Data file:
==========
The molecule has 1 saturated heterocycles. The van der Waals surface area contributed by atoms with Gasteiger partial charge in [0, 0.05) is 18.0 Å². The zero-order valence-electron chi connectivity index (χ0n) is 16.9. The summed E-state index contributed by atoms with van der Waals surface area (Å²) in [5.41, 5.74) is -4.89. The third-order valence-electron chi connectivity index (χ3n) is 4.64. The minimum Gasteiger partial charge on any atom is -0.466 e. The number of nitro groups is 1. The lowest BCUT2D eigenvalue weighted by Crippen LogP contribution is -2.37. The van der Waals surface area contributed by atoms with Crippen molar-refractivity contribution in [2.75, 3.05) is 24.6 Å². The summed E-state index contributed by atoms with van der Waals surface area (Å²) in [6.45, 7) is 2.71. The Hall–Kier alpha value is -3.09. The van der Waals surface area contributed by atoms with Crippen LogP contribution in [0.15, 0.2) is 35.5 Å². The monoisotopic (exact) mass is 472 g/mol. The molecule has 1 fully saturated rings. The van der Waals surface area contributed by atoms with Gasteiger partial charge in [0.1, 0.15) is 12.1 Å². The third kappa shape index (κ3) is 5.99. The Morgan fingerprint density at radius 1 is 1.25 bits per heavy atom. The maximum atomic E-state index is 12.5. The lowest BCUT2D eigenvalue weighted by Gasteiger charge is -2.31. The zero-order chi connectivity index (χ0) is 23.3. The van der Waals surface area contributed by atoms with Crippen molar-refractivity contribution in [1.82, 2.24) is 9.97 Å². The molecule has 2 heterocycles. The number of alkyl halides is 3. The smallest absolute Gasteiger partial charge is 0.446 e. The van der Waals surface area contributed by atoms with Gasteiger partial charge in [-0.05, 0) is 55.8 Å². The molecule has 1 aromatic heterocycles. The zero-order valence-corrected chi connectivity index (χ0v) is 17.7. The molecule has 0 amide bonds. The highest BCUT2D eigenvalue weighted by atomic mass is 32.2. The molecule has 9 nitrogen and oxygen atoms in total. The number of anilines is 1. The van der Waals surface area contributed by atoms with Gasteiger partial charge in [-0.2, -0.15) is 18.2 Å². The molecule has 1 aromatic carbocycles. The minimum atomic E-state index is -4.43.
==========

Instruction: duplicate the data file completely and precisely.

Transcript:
The molecule has 1 saturated heterocycles. The van der Waals surface area contributed by atoms with Gasteiger partial charge in [0, 0.05) is 18.0 Å². The zero-order valence-electron chi connectivity index (χ0n) is 16.9. The summed E-state index contributed by atoms with van der Waals surface area (Å²) in [5.41, 5.74) is -4.89. The third-order valence-electron chi connectivity index (χ3n) is 4.64. The minimum Gasteiger partial charge on any atom is -0.466 e. The number of nitro groups is 1. The lowest BCUT2D eigenvalue weighted by Crippen LogP contribution is -2.37. The van der Waals surface area contributed by atoms with Crippen molar-refractivity contribution in [2.75, 3.05) is 24.6 Å². The summed E-state index contributed by atoms with van der Waals surface area (Å²) in [6.45, 7) is 2.71. The Hall–Kier alpha value is -3.09. The van der Waals surface area contributed by atoms with Crippen LogP contribution in [0.15, 0.2) is 35.5 Å². The monoisotopic (exact) mass is 472 g/mol. The molecule has 1 fully saturated rings. The van der Waals surface area contributed by atoms with Gasteiger partial charge in [0.1, 0.15) is 12.1 Å². The third kappa shape index (κ3) is 5.99. The Morgan fingerprint density at radius 1 is 1.25 bits per heavy atom. The maximum atomic E-state index is 12.5. The lowest BCUT2D eigenvalue weighted by Gasteiger charge is -2.31. The zero-order chi connectivity index (χ0) is 23.3. The van der Waals surface area contributed by atoms with Crippen molar-refractivity contribution in [1.82, 2.24) is 9.97 Å². The molecule has 2 heterocycles. The number of alkyl halides is 3. The smallest absolute Gasteiger partial charge is 0.446 e. The van der Waals surface area contributed by atoms with Gasteiger partial charge in [-0.05, 0) is 55.8 Å². The molecule has 1 aromatic heterocycles. The zero-order valence-corrected chi connectivity index (χ0v) is 17.7. The molecule has 0 amide bonds. The highest BCUT2D eigenvalue weighted by atomic mass is 32.2. The molecule has 9 nitrogen and oxygen atoms in total. The number of anilines is 1. The van der Waals surface area contributed by atoms with Gasteiger partial charge in [-0.2, -0.15) is 18.2 Å². The molecule has 1 aromatic carbocycles. The minimum atomic E-state index is -4.43.